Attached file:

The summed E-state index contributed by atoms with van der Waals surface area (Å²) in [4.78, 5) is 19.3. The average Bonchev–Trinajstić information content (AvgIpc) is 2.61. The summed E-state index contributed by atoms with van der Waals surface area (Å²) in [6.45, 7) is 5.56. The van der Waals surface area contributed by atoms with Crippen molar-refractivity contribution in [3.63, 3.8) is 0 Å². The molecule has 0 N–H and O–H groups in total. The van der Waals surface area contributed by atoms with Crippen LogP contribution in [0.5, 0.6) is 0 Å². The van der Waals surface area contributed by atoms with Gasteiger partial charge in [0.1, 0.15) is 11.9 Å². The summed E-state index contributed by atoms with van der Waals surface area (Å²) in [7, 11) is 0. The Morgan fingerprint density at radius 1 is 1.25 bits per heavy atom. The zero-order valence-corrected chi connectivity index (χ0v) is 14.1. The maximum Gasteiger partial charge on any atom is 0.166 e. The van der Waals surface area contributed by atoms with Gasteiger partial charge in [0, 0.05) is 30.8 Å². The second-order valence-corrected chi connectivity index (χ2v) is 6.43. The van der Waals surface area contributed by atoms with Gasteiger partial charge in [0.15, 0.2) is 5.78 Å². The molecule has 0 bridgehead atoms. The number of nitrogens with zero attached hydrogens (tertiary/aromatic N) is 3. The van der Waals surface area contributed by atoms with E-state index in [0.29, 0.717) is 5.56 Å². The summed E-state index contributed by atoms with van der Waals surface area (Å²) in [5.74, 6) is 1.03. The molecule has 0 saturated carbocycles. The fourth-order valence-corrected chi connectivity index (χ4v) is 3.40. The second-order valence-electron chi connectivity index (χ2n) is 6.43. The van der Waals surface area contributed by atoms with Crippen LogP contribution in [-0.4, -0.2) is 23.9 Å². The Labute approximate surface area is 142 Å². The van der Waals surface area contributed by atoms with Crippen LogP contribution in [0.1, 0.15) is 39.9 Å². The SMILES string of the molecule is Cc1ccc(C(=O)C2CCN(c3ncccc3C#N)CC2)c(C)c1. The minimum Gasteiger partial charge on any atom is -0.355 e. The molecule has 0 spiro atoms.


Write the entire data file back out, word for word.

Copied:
The summed E-state index contributed by atoms with van der Waals surface area (Å²) in [4.78, 5) is 19.3. The average Bonchev–Trinajstić information content (AvgIpc) is 2.61. The summed E-state index contributed by atoms with van der Waals surface area (Å²) in [6.45, 7) is 5.56. The van der Waals surface area contributed by atoms with Crippen molar-refractivity contribution in [3.63, 3.8) is 0 Å². The molecule has 0 N–H and O–H groups in total. The van der Waals surface area contributed by atoms with Crippen LogP contribution in [0.5, 0.6) is 0 Å². The van der Waals surface area contributed by atoms with Gasteiger partial charge in [0.1, 0.15) is 11.9 Å². The summed E-state index contributed by atoms with van der Waals surface area (Å²) in [7, 11) is 0. The Morgan fingerprint density at radius 1 is 1.25 bits per heavy atom. The zero-order valence-corrected chi connectivity index (χ0v) is 14.1. The maximum Gasteiger partial charge on any atom is 0.166 e. The van der Waals surface area contributed by atoms with Gasteiger partial charge in [0, 0.05) is 30.8 Å². The second-order valence-corrected chi connectivity index (χ2v) is 6.43. The van der Waals surface area contributed by atoms with Gasteiger partial charge in [0.15, 0.2) is 5.78 Å². The molecule has 0 bridgehead atoms. The number of nitrogens with zero attached hydrogens (tertiary/aromatic N) is 3. The van der Waals surface area contributed by atoms with E-state index in [0.29, 0.717) is 5.56 Å². The summed E-state index contributed by atoms with van der Waals surface area (Å²) in [5.74, 6) is 1.03. The molecule has 0 saturated carbocycles. The fourth-order valence-corrected chi connectivity index (χ4v) is 3.40. The second-order valence-electron chi connectivity index (χ2n) is 6.43. The van der Waals surface area contributed by atoms with Crippen LogP contribution in [-0.4, -0.2) is 23.9 Å². The Labute approximate surface area is 142 Å². The van der Waals surface area contributed by atoms with Crippen LogP contribution in [0.1, 0.15) is 39.9 Å². The SMILES string of the molecule is Cc1ccc(C(=O)C2CCN(c3ncccc3C#N)CC2)c(C)c1. The minimum Gasteiger partial charge on any atom is -0.355 e. The molecule has 0 spiro atoms.